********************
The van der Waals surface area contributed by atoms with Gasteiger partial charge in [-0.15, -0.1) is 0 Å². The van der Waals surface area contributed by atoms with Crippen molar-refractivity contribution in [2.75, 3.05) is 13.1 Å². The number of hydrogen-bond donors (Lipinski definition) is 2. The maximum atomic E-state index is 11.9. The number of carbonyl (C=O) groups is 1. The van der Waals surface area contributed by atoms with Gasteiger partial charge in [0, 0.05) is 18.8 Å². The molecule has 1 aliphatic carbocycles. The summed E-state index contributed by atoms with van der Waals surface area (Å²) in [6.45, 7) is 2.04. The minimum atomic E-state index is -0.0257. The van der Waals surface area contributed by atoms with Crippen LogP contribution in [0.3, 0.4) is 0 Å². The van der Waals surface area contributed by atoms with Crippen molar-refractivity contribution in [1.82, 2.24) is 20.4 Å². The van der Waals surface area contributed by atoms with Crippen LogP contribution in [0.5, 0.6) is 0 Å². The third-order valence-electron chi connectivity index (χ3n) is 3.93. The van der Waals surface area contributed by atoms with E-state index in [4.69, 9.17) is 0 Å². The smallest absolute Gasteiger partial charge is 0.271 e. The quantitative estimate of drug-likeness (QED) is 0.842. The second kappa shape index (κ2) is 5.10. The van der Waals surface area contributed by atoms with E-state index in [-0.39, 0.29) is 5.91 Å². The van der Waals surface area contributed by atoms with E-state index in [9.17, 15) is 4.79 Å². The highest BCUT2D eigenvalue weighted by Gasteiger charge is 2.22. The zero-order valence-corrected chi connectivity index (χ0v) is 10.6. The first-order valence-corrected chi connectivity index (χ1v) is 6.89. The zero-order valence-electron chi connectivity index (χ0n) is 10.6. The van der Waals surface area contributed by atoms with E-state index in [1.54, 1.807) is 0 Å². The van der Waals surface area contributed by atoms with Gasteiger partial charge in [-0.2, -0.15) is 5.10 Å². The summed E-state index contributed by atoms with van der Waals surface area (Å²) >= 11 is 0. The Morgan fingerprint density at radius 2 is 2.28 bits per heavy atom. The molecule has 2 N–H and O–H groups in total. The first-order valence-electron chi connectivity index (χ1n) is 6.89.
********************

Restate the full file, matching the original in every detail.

The van der Waals surface area contributed by atoms with Gasteiger partial charge in [-0.15, -0.1) is 0 Å². The van der Waals surface area contributed by atoms with Crippen molar-refractivity contribution in [2.75, 3.05) is 13.1 Å². The number of hydrogen-bond donors (Lipinski definition) is 2. The maximum atomic E-state index is 11.9. The number of carbonyl (C=O) groups is 1. The van der Waals surface area contributed by atoms with Gasteiger partial charge in [0, 0.05) is 18.8 Å². The molecule has 1 aliphatic carbocycles. The summed E-state index contributed by atoms with van der Waals surface area (Å²) in [6.45, 7) is 2.04. The minimum atomic E-state index is -0.0257. The van der Waals surface area contributed by atoms with Crippen LogP contribution in [0.3, 0.4) is 0 Å². The van der Waals surface area contributed by atoms with Crippen molar-refractivity contribution in [1.82, 2.24) is 20.4 Å². The van der Waals surface area contributed by atoms with Crippen LogP contribution in [0.5, 0.6) is 0 Å². The third-order valence-electron chi connectivity index (χ3n) is 3.93. The van der Waals surface area contributed by atoms with E-state index in [4.69, 9.17) is 0 Å². The smallest absolute Gasteiger partial charge is 0.271 e. The quantitative estimate of drug-likeness (QED) is 0.842. The second kappa shape index (κ2) is 5.10. The van der Waals surface area contributed by atoms with E-state index in [-0.39, 0.29) is 5.91 Å². The van der Waals surface area contributed by atoms with E-state index in [9.17, 15) is 4.79 Å². The highest BCUT2D eigenvalue weighted by Gasteiger charge is 2.22. The zero-order valence-corrected chi connectivity index (χ0v) is 10.6. The first-order valence-corrected chi connectivity index (χ1v) is 6.89. The zero-order valence-electron chi connectivity index (χ0n) is 10.6. The van der Waals surface area contributed by atoms with E-state index in [1.54, 1.807) is 0 Å². The van der Waals surface area contributed by atoms with Gasteiger partial charge in [-0.2, -0.15) is 5.10 Å². The summed E-state index contributed by atoms with van der Waals surface area (Å²) >= 11 is 0. The Morgan fingerprint density at radius 2 is 2.28 bits per heavy atom. The molecule has 2 N–H and O–H groups in total. The first-order valence-electron chi connectivity index (χ1n) is 6.89.